The Ides of Science V: Was Jesus a Capricorn?

No, this is not a blog about religion or about the religiosity or historicity of Jesus. It’s a blog about star signs and, since it is the festive season and the popularly accepted date of Jesus’ birth presents a useful location in a timeline from which we can make a comparison, it is a useful date to discuss. So I am not going to go into whether Jesus was actually born on this date, the accounts about him, or even whether he existed as a historic figure at all.

I also won’t be going into the fact that the dates themselves have changed over the last two thousand years. The Romans were using the Julian calendar in 1 AD, which consisted of 12 months and an extra day for leap years. Nowadays we use the Gregorian calendar, which was introduced in 1582 and is different to the Julian calendar by 1 day every 128 years. Other cultures at this time had their own ways of measuring the passage of time as well (the Mayan calendar has been one of interest in recent years). The winter solstice, however, is a fixed point in the calendar and corresponds to the popularly accepted date of the birth of Jesus. (It is probably the reason for why that date became accepted as the birthdate, since the Romans already celebrated this date in their festival to Sol Invictus.)

In summary, if the title of this blog offends, please rephrase it to be more accurate, but not as interesting. Would a person born around the winter solstice of 1 AD be a Capricorn?


Your Star Sign

My star sign is Pisces. What does that mean? To most people (in the cultures where star signs are popular) it means simply that I was born between 19 February and 20 March. But what’s important about those dates? For example, let’s say I was born on 19 February at 12:00 (noon). If I was born in 1982 I would be a Pisces, but if I was born in 1983 I would be an Aquarius. These transition dates are called “cusp dates” by astrologers, and the exact time at which the transition occurs is not a trivial thing to figure out. During the 1980s, for example, the time of transition varied from 00:20 to 20:00, and not in any easily recognisable order.

Essentially, your star sign is determined by the location of the Sun in the sky at the time of your birth. The Sun appears to move with the rotation of the Earth just as the stars do, but the tilt of the Earth’s rotational axis to its orbital axis causes the Sun to deviate from the paths of the stars, such that it makes a full passage across the ecliptic plane (the plane in which the Earth orbits the Sun and contains the 12 zodiac constellations) throughout the year. This means that, sticking with the Pisces example, the Sun would be in the sector of the sky designated to the Pisces constellation between 19 February and 20 March (the crossover between Pisces and Aries occurs at the Vernal Equinox). It isn’t really, but we will get to that.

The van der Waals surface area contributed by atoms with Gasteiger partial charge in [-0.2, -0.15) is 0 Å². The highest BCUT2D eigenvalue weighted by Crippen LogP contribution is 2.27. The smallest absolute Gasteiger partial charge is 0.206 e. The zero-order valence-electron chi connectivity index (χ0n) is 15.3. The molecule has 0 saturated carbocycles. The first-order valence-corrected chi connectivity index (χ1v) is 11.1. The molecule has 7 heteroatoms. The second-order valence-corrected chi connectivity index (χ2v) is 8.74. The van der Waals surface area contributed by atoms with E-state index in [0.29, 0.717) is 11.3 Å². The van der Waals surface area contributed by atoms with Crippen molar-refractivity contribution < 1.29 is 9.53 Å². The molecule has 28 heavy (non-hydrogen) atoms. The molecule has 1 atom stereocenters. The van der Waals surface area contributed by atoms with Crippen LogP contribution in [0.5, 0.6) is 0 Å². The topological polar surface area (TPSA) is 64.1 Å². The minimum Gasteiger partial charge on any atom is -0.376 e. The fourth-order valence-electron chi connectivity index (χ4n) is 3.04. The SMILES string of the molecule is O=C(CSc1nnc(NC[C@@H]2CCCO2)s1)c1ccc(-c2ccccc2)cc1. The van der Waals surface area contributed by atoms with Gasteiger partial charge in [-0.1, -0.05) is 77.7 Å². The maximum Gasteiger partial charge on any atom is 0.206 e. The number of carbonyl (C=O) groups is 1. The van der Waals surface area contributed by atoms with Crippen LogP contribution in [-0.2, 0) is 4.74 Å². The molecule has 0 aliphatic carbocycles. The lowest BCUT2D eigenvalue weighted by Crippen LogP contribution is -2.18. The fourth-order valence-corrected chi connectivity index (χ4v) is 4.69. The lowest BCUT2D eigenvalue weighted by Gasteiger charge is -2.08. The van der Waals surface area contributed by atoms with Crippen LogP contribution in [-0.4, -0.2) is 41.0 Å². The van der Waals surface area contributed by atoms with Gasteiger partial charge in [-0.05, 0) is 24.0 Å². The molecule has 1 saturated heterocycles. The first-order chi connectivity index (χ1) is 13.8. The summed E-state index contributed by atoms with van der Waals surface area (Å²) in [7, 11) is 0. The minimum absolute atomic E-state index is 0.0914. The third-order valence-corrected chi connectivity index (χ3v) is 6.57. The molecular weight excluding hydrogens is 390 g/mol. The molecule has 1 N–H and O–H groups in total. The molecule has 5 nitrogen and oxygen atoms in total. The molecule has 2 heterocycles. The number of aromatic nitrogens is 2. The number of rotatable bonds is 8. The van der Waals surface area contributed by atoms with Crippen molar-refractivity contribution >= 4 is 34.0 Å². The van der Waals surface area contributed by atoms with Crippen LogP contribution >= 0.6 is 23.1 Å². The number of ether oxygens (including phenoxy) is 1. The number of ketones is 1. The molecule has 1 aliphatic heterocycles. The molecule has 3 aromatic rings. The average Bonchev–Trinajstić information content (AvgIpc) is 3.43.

Your Zodiac Sign

As an aside, I should point out that there is a difference between a Star Sign (Sun Sign) and a Zodiac Sign. The star sign considers the location of the Sun in the sky, while the zodiac sign specifically refers to the stars themselves. Your zodiac sign depends on what is known as the ascendant, i.e., which zodiac sign was rising on the eastern horizon at the time of your birth. Since the sky is divided into 12 segments, this means that a new zodiac sign will rise every two hours. Astrologers place meaning on not just the location of the Sun and horizon relative to the stars, but also the moon and planets. For the rest of this blog, we’ll focus on the star sign, since this is the one that is most commonly recognized in western society.

There is a difference between one’s star sign and one’s zodiac sign. The former is based on the relative location of the Sun in the sky, which changes constellations every three months. The latter is based on the ascendant, which is the zodiac that is on the eastern horizon at the time of one’s birth, which changes constellations every two hours.


Not a Pisces?

We have determined that I am a Pisces because the Sun was in the constellation Pisces at the time of my birth, right? Unfortunately not. When I was born, in March in the mid-1970s, the Sun was actually in the constellation Aquarius. It is almost certain, in fact, that the Sun was not in the constellation that you associate with at your time of birth either. You can find your real star sign here if you’re curious.